Seeing how historically low the expectations are with this president, it didn’t go badly. But is that sufficient?
The White House announced that Donald Trump’s 12-day trip to East Asia, which ended on Tuesday, was a colossal success. Considering how low the expectations are with respect to this particular president, it didn’t go badly – after all, he didn’t make any major bloopers, didn’t violate diplomatic protocol as he did earlier in Europe, his speeches followed the teleprompter text, and this time, he didn’t send any silly tweets out to the world – other than a narcissistic jibe to Kim Jong Un.
As a result, Trump’s visit in itself – with its red carpets and toasts in his honor, his declarations of support for allies such as Japan and South Korea – was a symbolic confirmation of the United States’ presence in and commitment to the West Pacific region, which might be seen as a counterbalance to the growing – and sometimes aggressive – power of China. But as far as practical matters are concerned, it’s rather hard to call it a success.
What Did Donald Trump Go to Asia For?
Washington exerts much effort trying to convince China to put pressure on North Korea to give up its nuclear weapons, and it’s been trying for a long time now to make North Korea broaden the market more widely for American goods and investment. During his visit to Beijing, Trump showed a great deal of respect to Xi Jinping and flooded him with compliments, but apparently he didn’t manage to accomplish much.
The Chinese agreed to impose stronger financial restrictions on Pyongyang, but they have refused to apply the most effective sanction – putting oil supplies on hold. As for the Chinese protectionist barriers, reportedly, the issue wasn’t even raised by Trump in his talks with Xi. On the other hand, it was hard to expect that China would give way on the matter.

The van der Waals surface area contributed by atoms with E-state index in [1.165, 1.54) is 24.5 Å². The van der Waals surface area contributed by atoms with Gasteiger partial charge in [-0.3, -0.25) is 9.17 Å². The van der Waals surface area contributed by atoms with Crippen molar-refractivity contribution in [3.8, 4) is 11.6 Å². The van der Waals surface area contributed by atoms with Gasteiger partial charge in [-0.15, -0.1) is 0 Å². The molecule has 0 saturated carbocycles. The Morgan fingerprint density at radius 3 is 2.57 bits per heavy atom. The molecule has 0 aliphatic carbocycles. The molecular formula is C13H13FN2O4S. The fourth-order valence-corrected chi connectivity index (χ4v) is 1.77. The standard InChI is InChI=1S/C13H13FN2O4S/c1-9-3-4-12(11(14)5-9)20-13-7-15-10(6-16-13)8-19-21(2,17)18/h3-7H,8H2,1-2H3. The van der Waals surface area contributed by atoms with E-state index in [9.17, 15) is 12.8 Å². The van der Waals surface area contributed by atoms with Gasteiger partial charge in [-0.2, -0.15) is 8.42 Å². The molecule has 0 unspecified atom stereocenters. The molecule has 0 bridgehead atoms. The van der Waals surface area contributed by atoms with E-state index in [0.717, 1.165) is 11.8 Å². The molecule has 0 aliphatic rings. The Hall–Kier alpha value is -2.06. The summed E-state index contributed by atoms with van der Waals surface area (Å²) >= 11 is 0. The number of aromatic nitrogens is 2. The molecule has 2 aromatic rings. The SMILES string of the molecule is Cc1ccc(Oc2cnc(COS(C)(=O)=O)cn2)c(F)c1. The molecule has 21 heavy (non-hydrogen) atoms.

On the meetings with the leaders of Vietnam and the Philippines, Trump proposed mediation to solve their territorial conflicts with Beijing, which is taking control of disputed waters in the South China Sea. But China’s neighbors’ willingness to interfere keeps decreasing, and the Filipino President Rodrigo Duterte flatly declined the offer to intervene, even though he and Trump must understand each other well, seeing how lax Trump is – unlike Barack Obama – about Duterte’s brutal method of governance.
During the trip, Trump used the term “Indo-Pacific region,” which is supposed to emphasize the alliance among the triangle of democratic countries, the U.S, Japan and India, and stress the fact that the U.S won’t enter agreements with China at the expense of its Asian neighbors. That message, however, sounds rather empty to them, seeing how Trump has withdrawn the U.S. from the Trans-Pacific Partnership, which was supposed to establish liberal rules of trade, and be an economical reinforcement of the geopolitical bonds between America and Asia, and considering the fact that during the trip, Trump criticized transregional free trade agreements. After the United States’ withdrawal from the TPP, China is ready to take its place.
Perhaps it truly is a sign that under Trump’s guidance, America is renouncing its leadership in Asia and voluntarily handing it over to China. Perhaps for the president, making a profit by selling another batch of American arms to those countries is good enough.